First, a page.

'Bohemian Rhapsody' Includes A Major Lesson About Relationships That Anyone Can Benefit From

20th Century Fox

For casual Queen fans, one of the most eye-opening aspects of the new biopic Bohemian Rhapsody is probably Freddie Mercury's relationship with his fiancée-turned-best-friend Mary Austin. It will certainly come as a surprise to some viewers that Mercury was engaged to a woman at all, but their partnership is significant beyond the fact that a famously not heterosexual man was once engaged to a member of the opposite sex. Lucy Boynton, who plays Mary in Bohemian Rhapsody, says she learned a lot from the couple's unconventional relationship and believes audiences will, too.

Boynton herself was a casual Queen fan before shooting the film. "I was very much aware of the huge anthems they had and I loved them for that," she tells Bustle, "but I didn't really know the more intimate songs or the real catalog of brilliant songs that they had." She didn't know about Mary Austin, either.

The short, true story is: After meeting around the time that Queen was formed, Mercury and Austin got engaged. And while they broke off their engagement after he came out to her, he bought her a home and they remained friends until his death. He also left her his £20 million London mansion, according to an interview Austin did with the Daily Mail in 2013.

Dave Hogan/Contributor/Getty Images

Boynton says that learning about her character's connection with Mercury shaped the way she views relationships herself. "Initially, kind of looking at it from the outside, it's difficult to know how to approach that," Boynton says about portraying the relationship. But she soon understood that it was the strength of Austin and Mercury's foundation that allowed them to have a deep and ever-evolving friendship.

"You realize at the center of all of that was just a very profound and solid love and respect for each other, and that was able to be the vehicle for everything else, for every avenue that their relationship took," the 24-year-old actor explains. "I have taken a lot from that and I hope the audience does, as well. The understanding that if you do have that very solid and strong foundation, you don't really need to define your love or define your relationship."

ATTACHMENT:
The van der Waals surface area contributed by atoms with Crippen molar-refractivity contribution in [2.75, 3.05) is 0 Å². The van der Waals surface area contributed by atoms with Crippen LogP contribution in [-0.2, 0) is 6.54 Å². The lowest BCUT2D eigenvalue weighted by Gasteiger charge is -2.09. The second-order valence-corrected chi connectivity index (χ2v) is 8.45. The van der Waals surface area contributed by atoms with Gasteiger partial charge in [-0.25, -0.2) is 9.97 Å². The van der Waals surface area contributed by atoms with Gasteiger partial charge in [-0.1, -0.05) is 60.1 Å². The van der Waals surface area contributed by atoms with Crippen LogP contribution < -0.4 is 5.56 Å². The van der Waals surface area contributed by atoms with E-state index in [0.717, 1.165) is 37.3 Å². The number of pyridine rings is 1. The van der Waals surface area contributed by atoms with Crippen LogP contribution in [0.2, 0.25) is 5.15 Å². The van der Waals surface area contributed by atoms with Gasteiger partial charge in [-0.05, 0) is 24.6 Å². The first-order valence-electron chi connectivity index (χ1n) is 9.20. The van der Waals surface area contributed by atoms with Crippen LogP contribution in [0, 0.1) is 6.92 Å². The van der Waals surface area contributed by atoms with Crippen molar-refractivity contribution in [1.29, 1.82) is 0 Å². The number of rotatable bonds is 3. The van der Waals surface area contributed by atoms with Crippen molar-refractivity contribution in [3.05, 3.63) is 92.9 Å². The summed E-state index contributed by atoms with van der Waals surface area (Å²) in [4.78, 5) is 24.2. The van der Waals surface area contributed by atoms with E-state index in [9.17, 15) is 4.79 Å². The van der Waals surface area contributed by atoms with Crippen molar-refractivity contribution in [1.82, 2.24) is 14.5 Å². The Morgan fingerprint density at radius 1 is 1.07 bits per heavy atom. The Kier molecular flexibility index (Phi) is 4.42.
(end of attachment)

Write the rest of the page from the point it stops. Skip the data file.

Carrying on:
Austin, who has long kept mostly private, was not involved with the film at all. Fortunately, Austin did do a few interviews about Mercury that Boynton was able to reference, along with some interviews Mercury gave about her. The actor also got information from Queen guitarist Brian May and his wife, actor Anita Dobson, who both know Austin personally. "My main priority, really, was trying to find this balance between telling the most honest and accurate version of her story as I was hearing and reading from people like Brian and from Mary herself in interviews," Boynton says. "But then also trying to respect this boundary of privacy that she has set out for herself." She adds, "It is very much a creative interpretation, as well. It's not claiming to know her experience."

20th Century Fox

While Mercury's relationship with Jim Hutton, the man with whom he would spend the rest of his life, is touched on toward the end of the film, Austin is featured quite a bit throughout. "I don't think you can tell the full Freddie Mercury story without telling the Mary Austin side of it, too," Boynton says, explaining that Austin was Freddie's "home." "They were the eye of the storm of this whirlwind that was Freddie's life," she adds.

Boynton finds Austin particularly impressive because of how resilient she was at the time she was with Mercury — "Someone who is living such a kind of tumultuous life as these rock stars do" — especially because she was so young. (Austin was 19 when she met Mercury, and he was 24.)

Overall, though, it's the relationship that has the biggest lasting effect on Boynton, and that could be the case for audiences, too. "I hope that people are most impacted by the undefinable nature of their relationship and the undefinable nature of Freddie Mercury himself," Boynton explains. "He seemingly so effortlessly transcended this need to be boxed in by society, by labels, by categorization that people understand or interpret about him. I think that is a really powerful thing to be and position to be in."

Boynton believes their relationship teaches people to do what's right for them in their relationships, not what's right for those looking in. It's about "shaking off the need to define yourself for someone else," she says. And if that's not a good lesson to take from a biopic about Freddie Mercury, then what is?